Preservation is Political: Enacting Contributive Justice and Decolonizing Transnational Archival Collaborations

Authors

  • T-Kay Sangwand UCLA Library

DOI:

https://doi.org/10.5334/kula.36

Keywords:

postcustodial archives, social justice, critical archival studies, Cuba, ethics, global south

Abstract

This article contributes to critical archival studies discourse and builds upon the theoretical and practical work accomplished under the postcustodial rubric in order to propose an archival framework that is explicitly oriented in the service of justice. Global north/south postcustodial collaborations highlight the ethical and practical obligation of adopting an archival framework that accounts for expanded notions of stewardship and narrative agency. As an archivist based in US academic libraries who works primarily on transnational archival collaborations in the global south, I want to introduce the concept of contributive justice to these postcustodial transnational collaborations because it reframes the role of the partner organization in the global south and acknowledges the agency of all partners (Gomberg 2007). By drawing upon my experiences facilitating transnational archival partnerships between US academic libraries and institutions in Cuba, El Salvador, and Rwanda, I build upon Michelle Caswell’s (2017) suggested actions for dismantling white supremacy within US archives by offering concrete ways archivists can utilize a contributive justice framework to decolonize archival practices (i.e., appraisal, description, access) within transnational partnerships. By offering these examples, we can begin to both imagine and enact a more just and liberatory archival praxis. As Caswell states, ‘through the lens of liberatory archival imaginaries, our work … does not end with the limits of our collection policies, but rather, it is an ongoing process of conceptualizing what we want the future to look like’ (2014a: 51). The stakes are high in the shaping of our collective histories, and we all have the responsibility of envisioning and enacting liberatory archival futures.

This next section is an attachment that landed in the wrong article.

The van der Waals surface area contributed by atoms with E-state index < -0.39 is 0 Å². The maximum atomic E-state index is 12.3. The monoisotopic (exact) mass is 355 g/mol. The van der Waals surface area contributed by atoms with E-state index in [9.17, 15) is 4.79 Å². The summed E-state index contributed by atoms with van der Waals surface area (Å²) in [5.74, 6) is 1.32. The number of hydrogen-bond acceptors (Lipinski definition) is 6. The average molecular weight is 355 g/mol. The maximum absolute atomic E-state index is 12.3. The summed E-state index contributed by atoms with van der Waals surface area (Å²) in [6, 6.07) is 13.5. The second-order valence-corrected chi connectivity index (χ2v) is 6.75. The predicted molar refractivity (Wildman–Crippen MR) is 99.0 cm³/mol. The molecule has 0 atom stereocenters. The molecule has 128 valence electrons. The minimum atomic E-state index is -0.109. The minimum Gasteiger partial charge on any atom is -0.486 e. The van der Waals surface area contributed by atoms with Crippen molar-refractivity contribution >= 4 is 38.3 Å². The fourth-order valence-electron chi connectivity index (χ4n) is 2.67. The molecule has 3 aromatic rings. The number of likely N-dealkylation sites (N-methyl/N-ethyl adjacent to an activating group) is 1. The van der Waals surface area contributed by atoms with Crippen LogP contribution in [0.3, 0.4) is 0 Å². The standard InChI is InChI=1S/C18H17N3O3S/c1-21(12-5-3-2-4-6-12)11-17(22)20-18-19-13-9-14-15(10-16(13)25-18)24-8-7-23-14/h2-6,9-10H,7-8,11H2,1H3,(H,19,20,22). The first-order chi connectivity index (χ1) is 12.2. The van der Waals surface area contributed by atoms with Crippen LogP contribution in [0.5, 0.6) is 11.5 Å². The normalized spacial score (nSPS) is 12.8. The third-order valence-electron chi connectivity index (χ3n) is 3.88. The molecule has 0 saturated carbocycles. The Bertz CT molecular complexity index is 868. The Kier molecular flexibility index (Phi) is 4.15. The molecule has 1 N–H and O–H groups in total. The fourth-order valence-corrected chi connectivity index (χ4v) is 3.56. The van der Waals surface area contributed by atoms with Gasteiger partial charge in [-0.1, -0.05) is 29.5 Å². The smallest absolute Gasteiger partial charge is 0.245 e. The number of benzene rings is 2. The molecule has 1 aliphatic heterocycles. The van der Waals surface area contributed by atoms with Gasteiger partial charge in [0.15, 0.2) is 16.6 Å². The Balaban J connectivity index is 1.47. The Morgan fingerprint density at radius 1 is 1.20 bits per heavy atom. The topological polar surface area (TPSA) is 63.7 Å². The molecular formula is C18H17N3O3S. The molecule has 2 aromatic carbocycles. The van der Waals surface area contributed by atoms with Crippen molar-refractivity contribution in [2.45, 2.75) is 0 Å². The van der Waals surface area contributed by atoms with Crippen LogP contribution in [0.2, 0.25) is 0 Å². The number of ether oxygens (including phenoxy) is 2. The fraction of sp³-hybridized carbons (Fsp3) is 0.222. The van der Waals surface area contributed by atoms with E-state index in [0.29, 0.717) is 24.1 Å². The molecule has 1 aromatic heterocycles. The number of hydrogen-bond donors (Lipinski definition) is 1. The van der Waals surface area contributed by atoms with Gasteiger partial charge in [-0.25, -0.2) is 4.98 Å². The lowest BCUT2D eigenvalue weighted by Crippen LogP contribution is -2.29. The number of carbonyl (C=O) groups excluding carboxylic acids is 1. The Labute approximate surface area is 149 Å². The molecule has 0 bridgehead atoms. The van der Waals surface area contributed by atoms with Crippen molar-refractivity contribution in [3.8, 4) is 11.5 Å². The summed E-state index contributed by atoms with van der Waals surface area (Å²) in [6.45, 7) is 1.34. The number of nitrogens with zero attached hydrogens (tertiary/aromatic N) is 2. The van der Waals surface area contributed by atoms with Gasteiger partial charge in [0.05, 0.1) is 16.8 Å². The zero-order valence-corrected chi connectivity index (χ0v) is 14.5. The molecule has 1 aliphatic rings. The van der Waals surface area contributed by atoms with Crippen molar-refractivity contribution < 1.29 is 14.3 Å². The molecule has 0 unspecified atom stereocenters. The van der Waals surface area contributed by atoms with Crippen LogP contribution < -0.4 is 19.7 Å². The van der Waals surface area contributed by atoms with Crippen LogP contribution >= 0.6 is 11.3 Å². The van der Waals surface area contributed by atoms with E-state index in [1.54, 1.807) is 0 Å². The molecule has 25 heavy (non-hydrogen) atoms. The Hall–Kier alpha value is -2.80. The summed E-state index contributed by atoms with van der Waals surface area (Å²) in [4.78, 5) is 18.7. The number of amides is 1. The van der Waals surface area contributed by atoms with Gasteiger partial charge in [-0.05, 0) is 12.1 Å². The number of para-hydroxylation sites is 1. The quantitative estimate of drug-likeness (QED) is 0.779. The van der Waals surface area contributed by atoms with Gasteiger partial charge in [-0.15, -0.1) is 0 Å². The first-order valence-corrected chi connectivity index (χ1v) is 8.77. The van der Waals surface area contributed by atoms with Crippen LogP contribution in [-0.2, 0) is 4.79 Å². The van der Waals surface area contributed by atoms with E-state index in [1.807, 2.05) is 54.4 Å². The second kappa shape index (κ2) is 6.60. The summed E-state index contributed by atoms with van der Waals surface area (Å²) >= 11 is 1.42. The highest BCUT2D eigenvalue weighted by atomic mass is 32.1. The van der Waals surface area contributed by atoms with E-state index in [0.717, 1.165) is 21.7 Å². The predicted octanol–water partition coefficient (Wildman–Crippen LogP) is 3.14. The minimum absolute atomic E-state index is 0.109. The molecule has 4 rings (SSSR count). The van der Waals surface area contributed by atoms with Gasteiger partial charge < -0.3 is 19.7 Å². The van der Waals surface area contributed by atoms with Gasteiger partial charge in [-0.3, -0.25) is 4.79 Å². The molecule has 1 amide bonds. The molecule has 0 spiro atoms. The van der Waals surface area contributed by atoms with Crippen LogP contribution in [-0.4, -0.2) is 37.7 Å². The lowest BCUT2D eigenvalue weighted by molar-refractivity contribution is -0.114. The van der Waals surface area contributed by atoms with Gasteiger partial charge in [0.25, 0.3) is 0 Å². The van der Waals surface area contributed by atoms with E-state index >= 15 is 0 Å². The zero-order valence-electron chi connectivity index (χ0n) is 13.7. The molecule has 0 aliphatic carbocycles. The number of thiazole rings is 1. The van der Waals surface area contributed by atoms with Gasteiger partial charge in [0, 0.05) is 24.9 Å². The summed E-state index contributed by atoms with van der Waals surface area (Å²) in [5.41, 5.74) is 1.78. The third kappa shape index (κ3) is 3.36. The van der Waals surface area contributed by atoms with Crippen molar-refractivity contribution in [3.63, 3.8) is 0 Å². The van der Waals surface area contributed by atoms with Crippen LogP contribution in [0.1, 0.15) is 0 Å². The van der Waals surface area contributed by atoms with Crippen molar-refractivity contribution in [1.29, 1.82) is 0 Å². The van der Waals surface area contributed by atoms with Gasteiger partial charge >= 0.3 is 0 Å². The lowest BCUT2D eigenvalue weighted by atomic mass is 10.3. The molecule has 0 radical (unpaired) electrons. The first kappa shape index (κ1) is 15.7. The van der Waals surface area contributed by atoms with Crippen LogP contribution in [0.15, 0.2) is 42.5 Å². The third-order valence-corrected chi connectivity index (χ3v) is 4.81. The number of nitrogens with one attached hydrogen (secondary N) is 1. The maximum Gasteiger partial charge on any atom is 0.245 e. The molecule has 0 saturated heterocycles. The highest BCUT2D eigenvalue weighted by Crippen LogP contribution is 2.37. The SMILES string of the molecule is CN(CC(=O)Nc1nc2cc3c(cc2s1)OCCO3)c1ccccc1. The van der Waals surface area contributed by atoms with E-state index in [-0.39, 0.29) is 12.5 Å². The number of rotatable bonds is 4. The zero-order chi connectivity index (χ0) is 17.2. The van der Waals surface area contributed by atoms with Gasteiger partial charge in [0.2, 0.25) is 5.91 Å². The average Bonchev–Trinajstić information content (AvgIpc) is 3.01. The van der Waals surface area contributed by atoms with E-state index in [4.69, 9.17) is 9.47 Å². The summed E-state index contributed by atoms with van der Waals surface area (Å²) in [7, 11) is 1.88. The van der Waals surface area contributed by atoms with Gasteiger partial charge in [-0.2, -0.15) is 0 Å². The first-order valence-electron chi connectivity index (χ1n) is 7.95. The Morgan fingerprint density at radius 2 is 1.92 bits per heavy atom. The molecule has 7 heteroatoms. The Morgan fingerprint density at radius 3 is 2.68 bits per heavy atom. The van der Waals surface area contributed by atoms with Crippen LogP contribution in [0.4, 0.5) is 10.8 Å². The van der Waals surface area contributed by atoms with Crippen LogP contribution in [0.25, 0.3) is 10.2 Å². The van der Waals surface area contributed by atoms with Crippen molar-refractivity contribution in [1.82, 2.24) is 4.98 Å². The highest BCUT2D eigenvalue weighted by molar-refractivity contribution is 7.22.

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Author Biography

T-Kay Sangwand, UCLA Library

T-Kay Sangwand is a Certified Archivist who has worked extensively on preservation partnerships with non-governmental and cultural heritage organizations in the US, Latin America, Asia, and Africa. She is currently a librarian at UCLA’s Digital Library Program where she manages the Library’s cultural heritage collaborations in Cuba; previously, she was the Archivist for the Human Rights Documentation Initiative and Librarian for Brazilian Studies at the University of Texas at Austin. She holds a MLIS and MA in Latin American Studies from UCLA. In 2015 Library Journal named T-Kay a Mover and Shaker in the Advocate category and in 2017 she was named a Fulbright Specialist in Library and Information Science. For 2018-2019, she was based at the Secretaría de Cultura in Mexico City as a Fulbright-García Robles Scholar.

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Published

2018-11-29

How to Cite

Sangwand, T-Kay. 2018. “Preservation Is Political: Enacting Contributive Justice and Decolonizing Transnational Archival Collaborations”. KULA: Knowledge Creation, Dissemination, and Preservation Studies 2 (1):10. https://doi.org/10.5334/kula.36.

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Research Articles